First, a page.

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dc.contributor.authorShapin, Steven
dc.date.accessioned2009-08-19T13:47:23Z
dc.date.issued2000
dc.identifier.citationShapin, Steven. 2000. Descartes the doctor: Rationalism and its therapies. British Journal for the History of Science 33(2): 131-154.en
dc.identifier.issn0007-0874en
dc.identifier.urihttp://nrs.harvard.edu/urn-3:HUL.InstRepos:3219884
dc.description.abstractDuring the Scientific Revolution one important gauge of the duality of reformed natural philosophical knowledge was its ability to produce a more effective medical practice. Indeed, it was sometimes thought that philosophers who pretended to possess new and more potent philosophical knowledge might display that possession in personal health and longevity. Rene Descartes repeatedly wrote that a better medical practice was a major aim of his philosophical enterprise. He said that he had made important strides towards achieving that aim and, on that basis, he offered practical medical advice to others and advertised the expectation that, taking his own advice, he would live a very long time. This paper describes what Cartesian medicine looked like in practice and what that practice owed to the power of modernist Reason.en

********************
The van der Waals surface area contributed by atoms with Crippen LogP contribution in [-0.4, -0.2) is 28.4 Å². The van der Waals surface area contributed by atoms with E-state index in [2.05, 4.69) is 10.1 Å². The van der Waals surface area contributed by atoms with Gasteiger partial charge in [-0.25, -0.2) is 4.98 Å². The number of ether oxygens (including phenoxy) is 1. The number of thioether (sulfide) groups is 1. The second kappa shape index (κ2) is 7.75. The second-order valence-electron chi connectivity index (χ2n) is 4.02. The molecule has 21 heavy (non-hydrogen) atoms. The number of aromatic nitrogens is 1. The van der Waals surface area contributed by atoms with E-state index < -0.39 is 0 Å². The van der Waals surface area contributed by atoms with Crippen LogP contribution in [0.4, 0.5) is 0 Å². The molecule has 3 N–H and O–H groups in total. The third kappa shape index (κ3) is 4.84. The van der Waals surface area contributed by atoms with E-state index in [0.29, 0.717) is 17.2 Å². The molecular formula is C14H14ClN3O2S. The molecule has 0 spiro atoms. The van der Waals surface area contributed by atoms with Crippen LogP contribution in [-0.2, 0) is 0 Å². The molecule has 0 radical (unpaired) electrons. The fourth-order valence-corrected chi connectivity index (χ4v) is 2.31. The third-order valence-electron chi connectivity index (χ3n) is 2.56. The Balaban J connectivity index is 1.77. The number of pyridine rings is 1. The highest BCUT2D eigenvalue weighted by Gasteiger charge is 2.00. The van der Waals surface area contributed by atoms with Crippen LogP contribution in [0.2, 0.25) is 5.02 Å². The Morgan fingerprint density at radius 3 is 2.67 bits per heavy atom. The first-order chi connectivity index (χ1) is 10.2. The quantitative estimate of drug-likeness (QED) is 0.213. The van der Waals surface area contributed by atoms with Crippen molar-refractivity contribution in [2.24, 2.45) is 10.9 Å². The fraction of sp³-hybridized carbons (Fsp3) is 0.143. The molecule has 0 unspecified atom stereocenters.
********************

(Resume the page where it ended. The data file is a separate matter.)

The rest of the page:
dc.description.sponsorshipHistory of Scienceen
dc.language.isoen_USen
dc.publisherCambridge University Pressen
dc.relation.isversionofhttp://dx.doi.org/10.1017/S000708749900391Xen
dc.relation.hasversionhttp://www.fas.harvard.edu/~hsdept/bios/docs/shapin-Descartes_the_Doctor_2000.pdfen
dash.licenseLAA
dc.titleDescartes the Doctor: Rationalism and Its Therapiesen
dc.relation.journalBritish Journal for the History of Scienceen
dash.depositing.authorShapin, Steven
dc.identifier.doi10.1017/S000708749900391X*
dash.contributor.affiliatedShapin, Steven


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